Do you hanker after having an A-list birth – one where you’re given lots of care and pampering that can make labour seem that little bit more appealing? Remember, you’re going to have to pay for it, but there are different budgets for different options.


Book an independent midwife

Paying for an independent midwife means you’ll be able to build up a relationship with the midwife who’ll be present at your birth – something that often doesn’t happen with the NHS.

To find an independent midwife local to you, contact the Independent Midwives Association. They are self-employed so they can charge whatever they want. However, costs currently vary from around £1,800 to £4,500 for the whole package of care.

The budget option

Some independent midwives offer a ‘birth only’ package, allowing you the option of getting your antenatal care on the NHS for free.

Go to private antenatal classes

If rushing home from work so you can make your antenatal classes stresses you out more than the thought of the birth itself, you can do things in a more relaxed style. You can get all your antenatal advice on a luxury weekend away.

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For example, you could enjoy a two-night stay in Woolley Grange near Bath for just under £1000 for you and your partner. The price includes a pregnancy massage, two three-course dinners, 10 hours of antenatal tutoring, handouts and the ongoing phone support of a tutor. For more luxury locations, check out Good Birth Getaway.

The budget option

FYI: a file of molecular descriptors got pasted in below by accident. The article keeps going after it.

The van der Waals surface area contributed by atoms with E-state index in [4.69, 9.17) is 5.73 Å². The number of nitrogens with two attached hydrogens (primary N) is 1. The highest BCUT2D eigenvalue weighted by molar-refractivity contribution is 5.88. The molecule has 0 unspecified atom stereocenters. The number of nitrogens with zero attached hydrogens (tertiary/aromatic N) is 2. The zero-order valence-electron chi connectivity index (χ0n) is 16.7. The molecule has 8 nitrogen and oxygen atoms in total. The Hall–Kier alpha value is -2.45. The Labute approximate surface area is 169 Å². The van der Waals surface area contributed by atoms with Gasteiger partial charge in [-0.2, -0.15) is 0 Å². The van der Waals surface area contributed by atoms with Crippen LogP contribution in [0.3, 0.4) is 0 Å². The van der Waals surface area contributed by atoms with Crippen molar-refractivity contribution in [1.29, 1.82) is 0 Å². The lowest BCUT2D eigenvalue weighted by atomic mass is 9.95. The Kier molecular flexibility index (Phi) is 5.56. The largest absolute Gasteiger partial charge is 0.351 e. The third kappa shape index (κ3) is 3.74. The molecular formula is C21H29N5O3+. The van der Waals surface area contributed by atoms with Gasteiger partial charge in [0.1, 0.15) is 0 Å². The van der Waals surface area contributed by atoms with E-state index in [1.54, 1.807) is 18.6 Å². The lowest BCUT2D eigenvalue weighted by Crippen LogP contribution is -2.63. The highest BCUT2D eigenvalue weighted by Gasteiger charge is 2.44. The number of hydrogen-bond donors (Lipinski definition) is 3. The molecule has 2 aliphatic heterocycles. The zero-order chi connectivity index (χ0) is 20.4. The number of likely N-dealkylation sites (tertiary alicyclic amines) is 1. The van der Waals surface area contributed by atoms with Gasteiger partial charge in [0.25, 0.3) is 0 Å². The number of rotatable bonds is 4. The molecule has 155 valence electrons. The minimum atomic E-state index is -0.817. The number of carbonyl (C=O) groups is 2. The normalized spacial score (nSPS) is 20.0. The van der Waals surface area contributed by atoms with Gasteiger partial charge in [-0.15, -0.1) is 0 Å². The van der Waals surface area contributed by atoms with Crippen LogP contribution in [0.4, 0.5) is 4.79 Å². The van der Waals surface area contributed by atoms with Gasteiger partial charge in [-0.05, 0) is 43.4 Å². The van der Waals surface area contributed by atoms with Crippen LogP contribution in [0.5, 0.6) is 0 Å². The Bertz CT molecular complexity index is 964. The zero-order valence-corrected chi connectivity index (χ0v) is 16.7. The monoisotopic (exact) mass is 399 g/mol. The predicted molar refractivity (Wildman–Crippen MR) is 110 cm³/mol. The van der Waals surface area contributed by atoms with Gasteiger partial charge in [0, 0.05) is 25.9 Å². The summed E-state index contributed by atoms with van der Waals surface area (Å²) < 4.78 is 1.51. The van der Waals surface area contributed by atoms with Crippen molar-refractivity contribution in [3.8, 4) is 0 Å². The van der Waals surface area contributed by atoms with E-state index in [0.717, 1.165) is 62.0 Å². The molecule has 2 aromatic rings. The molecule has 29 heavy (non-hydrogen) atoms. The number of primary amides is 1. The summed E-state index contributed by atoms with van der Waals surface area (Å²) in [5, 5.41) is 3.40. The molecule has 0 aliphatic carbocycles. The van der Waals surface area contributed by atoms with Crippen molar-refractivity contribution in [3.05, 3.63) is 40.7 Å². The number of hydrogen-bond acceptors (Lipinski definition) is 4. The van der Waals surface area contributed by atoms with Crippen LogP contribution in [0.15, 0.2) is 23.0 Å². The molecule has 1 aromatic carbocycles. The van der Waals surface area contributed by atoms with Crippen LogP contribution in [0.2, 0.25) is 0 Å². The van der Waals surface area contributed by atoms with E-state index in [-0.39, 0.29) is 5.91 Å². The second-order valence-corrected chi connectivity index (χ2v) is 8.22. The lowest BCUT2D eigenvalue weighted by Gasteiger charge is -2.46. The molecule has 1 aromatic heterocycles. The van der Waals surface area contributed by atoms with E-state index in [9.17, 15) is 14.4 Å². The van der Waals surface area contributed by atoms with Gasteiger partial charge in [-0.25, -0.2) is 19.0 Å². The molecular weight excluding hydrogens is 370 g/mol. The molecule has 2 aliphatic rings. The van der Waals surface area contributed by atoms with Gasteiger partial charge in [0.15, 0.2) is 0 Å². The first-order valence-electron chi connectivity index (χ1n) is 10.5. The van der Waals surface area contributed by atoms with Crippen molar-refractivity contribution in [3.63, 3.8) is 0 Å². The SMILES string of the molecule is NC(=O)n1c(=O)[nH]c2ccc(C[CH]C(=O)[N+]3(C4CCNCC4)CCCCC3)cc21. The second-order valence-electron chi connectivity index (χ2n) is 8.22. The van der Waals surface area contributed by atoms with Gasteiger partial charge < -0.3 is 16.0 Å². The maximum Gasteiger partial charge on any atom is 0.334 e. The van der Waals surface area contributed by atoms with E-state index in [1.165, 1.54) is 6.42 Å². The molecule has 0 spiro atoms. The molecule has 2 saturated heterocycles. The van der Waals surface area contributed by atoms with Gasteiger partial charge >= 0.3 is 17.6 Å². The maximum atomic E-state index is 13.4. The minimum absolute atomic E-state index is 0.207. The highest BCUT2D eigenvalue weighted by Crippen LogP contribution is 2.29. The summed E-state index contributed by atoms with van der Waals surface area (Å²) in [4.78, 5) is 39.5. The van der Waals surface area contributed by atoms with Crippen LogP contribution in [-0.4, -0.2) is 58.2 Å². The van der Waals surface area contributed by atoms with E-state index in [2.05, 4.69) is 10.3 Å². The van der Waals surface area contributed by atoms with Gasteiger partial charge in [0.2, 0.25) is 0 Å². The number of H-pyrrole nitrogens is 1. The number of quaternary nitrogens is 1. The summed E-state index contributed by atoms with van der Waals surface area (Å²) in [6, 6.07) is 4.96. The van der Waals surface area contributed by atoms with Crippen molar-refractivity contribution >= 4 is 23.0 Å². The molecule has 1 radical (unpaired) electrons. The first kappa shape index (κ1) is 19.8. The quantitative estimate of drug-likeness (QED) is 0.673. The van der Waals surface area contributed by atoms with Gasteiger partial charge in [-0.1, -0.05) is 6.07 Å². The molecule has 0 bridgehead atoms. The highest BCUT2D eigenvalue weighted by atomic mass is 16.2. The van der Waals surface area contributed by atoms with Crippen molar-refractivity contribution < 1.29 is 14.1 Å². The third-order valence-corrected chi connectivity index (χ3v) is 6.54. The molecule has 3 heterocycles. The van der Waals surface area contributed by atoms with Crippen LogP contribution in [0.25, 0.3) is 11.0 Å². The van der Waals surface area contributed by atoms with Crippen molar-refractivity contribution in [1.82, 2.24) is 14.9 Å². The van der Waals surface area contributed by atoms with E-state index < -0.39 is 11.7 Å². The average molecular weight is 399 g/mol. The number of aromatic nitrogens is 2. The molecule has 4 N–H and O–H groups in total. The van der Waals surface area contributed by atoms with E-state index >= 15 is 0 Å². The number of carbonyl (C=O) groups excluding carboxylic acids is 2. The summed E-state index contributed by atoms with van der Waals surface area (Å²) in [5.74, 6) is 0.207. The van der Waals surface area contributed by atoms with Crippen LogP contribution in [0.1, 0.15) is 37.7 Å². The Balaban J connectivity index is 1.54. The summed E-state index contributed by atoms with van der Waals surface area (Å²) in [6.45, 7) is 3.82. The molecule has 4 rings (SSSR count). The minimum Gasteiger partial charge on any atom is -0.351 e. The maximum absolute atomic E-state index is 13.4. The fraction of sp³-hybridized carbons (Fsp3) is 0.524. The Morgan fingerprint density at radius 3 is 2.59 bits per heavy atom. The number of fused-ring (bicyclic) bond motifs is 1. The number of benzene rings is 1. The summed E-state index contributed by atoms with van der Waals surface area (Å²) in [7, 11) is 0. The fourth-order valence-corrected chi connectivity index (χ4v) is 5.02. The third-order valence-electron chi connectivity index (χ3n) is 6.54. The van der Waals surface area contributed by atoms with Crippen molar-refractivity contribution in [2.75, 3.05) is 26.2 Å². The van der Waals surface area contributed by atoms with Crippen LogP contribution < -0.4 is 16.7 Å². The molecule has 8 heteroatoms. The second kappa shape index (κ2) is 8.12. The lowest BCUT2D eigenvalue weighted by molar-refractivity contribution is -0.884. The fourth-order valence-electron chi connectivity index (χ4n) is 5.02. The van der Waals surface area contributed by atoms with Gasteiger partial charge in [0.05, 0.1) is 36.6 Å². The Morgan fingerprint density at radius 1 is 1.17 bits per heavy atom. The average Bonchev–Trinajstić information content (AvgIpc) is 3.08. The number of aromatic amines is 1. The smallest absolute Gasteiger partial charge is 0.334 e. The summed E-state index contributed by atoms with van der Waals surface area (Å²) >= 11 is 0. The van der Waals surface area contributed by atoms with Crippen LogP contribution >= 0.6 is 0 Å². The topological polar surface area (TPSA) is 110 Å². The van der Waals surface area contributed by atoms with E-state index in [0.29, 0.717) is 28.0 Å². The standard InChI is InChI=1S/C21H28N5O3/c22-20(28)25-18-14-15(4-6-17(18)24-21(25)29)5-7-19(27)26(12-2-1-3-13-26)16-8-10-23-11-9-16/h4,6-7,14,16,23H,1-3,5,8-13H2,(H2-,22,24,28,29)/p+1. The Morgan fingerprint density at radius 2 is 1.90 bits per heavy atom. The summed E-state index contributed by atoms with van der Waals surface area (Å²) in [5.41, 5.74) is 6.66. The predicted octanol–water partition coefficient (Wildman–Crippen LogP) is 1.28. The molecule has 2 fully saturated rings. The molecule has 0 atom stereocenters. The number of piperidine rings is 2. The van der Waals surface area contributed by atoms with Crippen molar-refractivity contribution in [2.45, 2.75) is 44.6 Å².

The NCT (National Childbirth Trust) runs the UK’s biggest network of private antenatal classes. Prices start at around £135. Alternatively, NHS antenatal classes are usually free but, following cutbacks, not all hospitals are able to offer them.

Treat yourself to a babymoon

Fancy having a relaxing break with your partner before your baby arrives? Babymoons offer you the chance to be pampered before you give all the pampering to your newborn.

In the UK, try a one-night break at London’s Renaissance Chancery Court Hotel, which includes a deluxe room, breakfast in bed, treatment in a VIP couples’ suite, unlimited movies and a cravings goodie bag, for around £400.

The budget option

Why not treat yourself to a mum-to-be spa treatment? Try the Elemis Nurturing Massage for Mother-To-Be, which uses a special beanbag to cushion your bump while you’re being pampered. Prices start from around £60 for 75 minutes at The Portland Spa, Portland, Dorset.

Check into a private hospital

London’s Portland Hospital is where Katie Price, Victoria Beckham and Claudia Schiffer all chose to give birth. The hospital’s midwife-led delivery service (a kind of all-inclusive package) will set you back around £7,000, an elective caesarean costs around £6,000 and a straightforward delivery around £3,500. It’s not cheap – but then you do get one-on-one care and a comfy room with an ensuite bathroom. Find your nearest private hospital.

The budget option

The ultimate ‘private’ birth is in your own home, so why not talk to your midwife about having a homebirth. If you feel that’s not an option, find out about NHS birthing units in your area, or whether your local NHS hospital has any private rooms. These cost around £45 a day, but you could be bumped out if another mum needs the room for medical reasons.

Mums’ stories

“I paid so I could see my midwife straight away”